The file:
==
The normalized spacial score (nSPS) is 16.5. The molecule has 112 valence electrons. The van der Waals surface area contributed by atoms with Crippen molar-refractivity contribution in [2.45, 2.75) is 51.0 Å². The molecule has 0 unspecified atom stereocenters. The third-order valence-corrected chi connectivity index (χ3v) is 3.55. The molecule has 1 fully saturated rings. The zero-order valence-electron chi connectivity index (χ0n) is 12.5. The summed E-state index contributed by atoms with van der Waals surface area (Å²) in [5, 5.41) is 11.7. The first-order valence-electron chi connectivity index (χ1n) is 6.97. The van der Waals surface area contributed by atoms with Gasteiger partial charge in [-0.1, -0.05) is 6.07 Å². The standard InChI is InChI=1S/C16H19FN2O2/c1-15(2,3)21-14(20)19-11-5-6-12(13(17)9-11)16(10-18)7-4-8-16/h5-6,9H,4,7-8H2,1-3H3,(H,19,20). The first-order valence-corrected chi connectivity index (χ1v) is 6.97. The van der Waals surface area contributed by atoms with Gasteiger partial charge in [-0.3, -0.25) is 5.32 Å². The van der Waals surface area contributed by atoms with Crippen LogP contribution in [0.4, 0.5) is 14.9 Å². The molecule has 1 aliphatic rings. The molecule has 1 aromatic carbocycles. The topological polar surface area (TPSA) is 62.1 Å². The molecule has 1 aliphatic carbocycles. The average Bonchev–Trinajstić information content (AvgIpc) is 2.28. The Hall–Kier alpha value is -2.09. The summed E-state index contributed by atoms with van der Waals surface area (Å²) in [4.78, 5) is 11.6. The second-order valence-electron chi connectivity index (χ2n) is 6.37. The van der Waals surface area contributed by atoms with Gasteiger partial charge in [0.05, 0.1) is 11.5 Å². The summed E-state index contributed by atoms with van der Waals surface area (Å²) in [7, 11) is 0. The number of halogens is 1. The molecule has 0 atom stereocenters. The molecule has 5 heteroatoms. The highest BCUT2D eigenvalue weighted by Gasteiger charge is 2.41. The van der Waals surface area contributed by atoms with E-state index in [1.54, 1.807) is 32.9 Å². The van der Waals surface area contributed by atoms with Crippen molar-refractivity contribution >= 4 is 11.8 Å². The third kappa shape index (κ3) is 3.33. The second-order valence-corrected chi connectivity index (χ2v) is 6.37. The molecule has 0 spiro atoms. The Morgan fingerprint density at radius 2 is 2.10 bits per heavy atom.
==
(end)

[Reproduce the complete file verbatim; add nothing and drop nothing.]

The normalized spacial score (nSPS) is 16.5. The molecule has 112 valence electrons. The van der Waals surface area contributed by atoms with Crippen molar-refractivity contribution in [2.45, 2.75) is 51.0 Å². The molecule has 0 unspecified atom stereocenters. The third-order valence-corrected chi connectivity index (χ3v) is 3.55. The molecule has 1 fully saturated rings. The zero-order valence-electron chi connectivity index (χ0n) is 12.5. The summed E-state index contributed by atoms with van der Waals surface area (Å²) in [5, 5.41) is 11.7. The first-order valence-electron chi connectivity index (χ1n) is 6.97. The van der Waals surface area contributed by atoms with Gasteiger partial charge in [-0.1, -0.05) is 6.07 Å². The standard InChI is InChI=1S/C16H19FN2O2/c1-15(2,3)21-14(20)19-11-5-6-12(13(17)9-11)16(10-18)7-4-8-16/h5-6,9H,4,7-8H2,1-3H3,(H,19,20). The first-order valence-corrected chi connectivity index (χ1v) is 6.97. The van der Waals surface area contributed by atoms with Gasteiger partial charge in [-0.3, -0.25) is 5.32 Å². The van der Waals surface area contributed by atoms with Crippen LogP contribution in [0.4, 0.5) is 14.9 Å². The molecule has 1 aliphatic rings. The molecule has 1 aromatic carbocycles. The topological polar surface area (TPSA) is 62.1 Å². The molecule has 1 aliphatic carbocycles. The average Bonchev–Trinajstić information content (AvgIpc) is 2.28. The Hall–Kier alpha value is -2.09. The summed E-state index contributed by atoms with van der Waals surface area (Å²) in [4.78, 5) is 11.6. The second-order valence-electron chi connectivity index (χ2n) is 6.37. The van der Waals surface area contributed by atoms with Gasteiger partial charge in [0.05, 0.1) is 11.5 Å². The summed E-state index contributed by atoms with van der Waals surface area (Å²) in [7, 11) is 0. The number of halogens is 1. The molecule has 0 atom stereocenters. The molecule has 5 heteroatoms. The highest BCUT2D eigenvalue weighted by Gasteiger charge is 2.41. The van der Waals surface area contributed by atoms with E-state index in [1.54, 1.807) is 32.9 Å². The van der Waals surface area contributed by atoms with Crippen molar-refractivity contribution >= 4 is 11.8 Å². The third kappa shape index (κ3) is 3.33. The second-order valence-corrected chi connectivity index (χ2v) is 6.37. The molecule has 0 spiro atoms. The Morgan fingerprint density at radius 2 is 2.10 bits per heavy atom.